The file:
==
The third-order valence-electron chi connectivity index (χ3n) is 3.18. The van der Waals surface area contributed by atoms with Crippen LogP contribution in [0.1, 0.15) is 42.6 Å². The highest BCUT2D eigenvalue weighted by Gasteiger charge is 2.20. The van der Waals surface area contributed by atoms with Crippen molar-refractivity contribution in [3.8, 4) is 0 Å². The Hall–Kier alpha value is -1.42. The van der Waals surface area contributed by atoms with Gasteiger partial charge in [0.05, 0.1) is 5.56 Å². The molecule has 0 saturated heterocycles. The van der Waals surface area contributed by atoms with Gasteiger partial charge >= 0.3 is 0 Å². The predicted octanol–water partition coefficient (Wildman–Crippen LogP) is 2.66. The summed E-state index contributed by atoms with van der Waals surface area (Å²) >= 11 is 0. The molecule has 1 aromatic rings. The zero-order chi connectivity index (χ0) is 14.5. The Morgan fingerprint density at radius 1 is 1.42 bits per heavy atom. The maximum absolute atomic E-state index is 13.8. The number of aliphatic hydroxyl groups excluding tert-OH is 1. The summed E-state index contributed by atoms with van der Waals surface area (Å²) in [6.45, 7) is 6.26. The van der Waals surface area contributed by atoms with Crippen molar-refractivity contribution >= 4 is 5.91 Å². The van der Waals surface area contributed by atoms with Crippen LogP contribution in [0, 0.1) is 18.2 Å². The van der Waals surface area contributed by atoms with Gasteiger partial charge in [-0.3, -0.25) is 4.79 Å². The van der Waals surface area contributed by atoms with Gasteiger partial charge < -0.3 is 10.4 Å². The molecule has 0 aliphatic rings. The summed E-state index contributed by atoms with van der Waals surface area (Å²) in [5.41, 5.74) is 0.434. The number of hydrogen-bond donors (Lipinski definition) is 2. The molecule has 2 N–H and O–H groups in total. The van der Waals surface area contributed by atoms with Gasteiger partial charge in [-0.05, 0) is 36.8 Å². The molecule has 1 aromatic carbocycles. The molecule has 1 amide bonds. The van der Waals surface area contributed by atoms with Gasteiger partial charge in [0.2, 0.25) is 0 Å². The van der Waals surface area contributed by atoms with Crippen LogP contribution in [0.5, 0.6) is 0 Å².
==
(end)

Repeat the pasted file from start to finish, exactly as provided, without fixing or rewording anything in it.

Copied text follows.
The third-order valence-electron chi connectivity index (χ3n) is 3.18. The van der Waals surface area contributed by atoms with Crippen LogP contribution in [0.1, 0.15) is 42.6 Å². The highest BCUT2D eigenvalue weighted by Gasteiger charge is 2.20. The van der Waals surface area contributed by atoms with Crippen molar-refractivity contribution in [3.8, 4) is 0 Å². The Hall–Kier alpha value is -1.42. The van der Waals surface area contributed by atoms with Gasteiger partial charge in [0.05, 0.1) is 5.56 Å². The molecule has 0 saturated heterocycles. The van der Waals surface area contributed by atoms with Gasteiger partial charge >= 0.3 is 0 Å². The predicted octanol–water partition coefficient (Wildman–Crippen LogP) is 2.66. The summed E-state index contributed by atoms with van der Waals surface area (Å²) >= 11 is 0. The molecule has 1 aromatic rings. The zero-order chi connectivity index (χ0) is 14.5. The Morgan fingerprint density at radius 1 is 1.42 bits per heavy atom. The maximum absolute atomic E-state index is 13.8. The number of aliphatic hydroxyl groups excluding tert-OH is 1. The summed E-state index contributed by atoms with van der Waals surface area (Å²) in [6.45, 7) is 6.26. The van der Waals surface area contributed by atoms with Crippen molar-refractivity contribution >= 4 is 5.91 Å². The van der Waals surface area contributed by atoms with Crippen LogP contribution in [0, 0.1) is 18.2 Å². The van der Waals surface area contributed by atoms with Gasteiger partial charge in [-0.3, -0.25) is 4.79 Å². The van der Waals surface area contributed by atoms with Gasteiger partial charge < -0.3 is 10.4 Å². The molecule has 0 aliphatic rings. The summed E-state index contributed by atoms with van der Waals surface area (Å²) in [5.41, 5.74) is 0.434. The number of hydrogen-bond donors (Lipinski definition) is 2. The molecule has 2 N–H and O–H groups in total. The van der Waals surface area contributed by atoms with Gasteiger partial charge in [-0.05, 0) is 36.8 Å². The molecule has 1 aromatic carbocycles. The molecule has 1 amide bonds. The van der Waals surface area contributed by atoms with Gasteiger partial charge in [0.2, 0.25) is 0 Å². The van der Waals surface area contributed by atoms with Crippen LogP contribution in [0.5, 0.6) is 0 Å².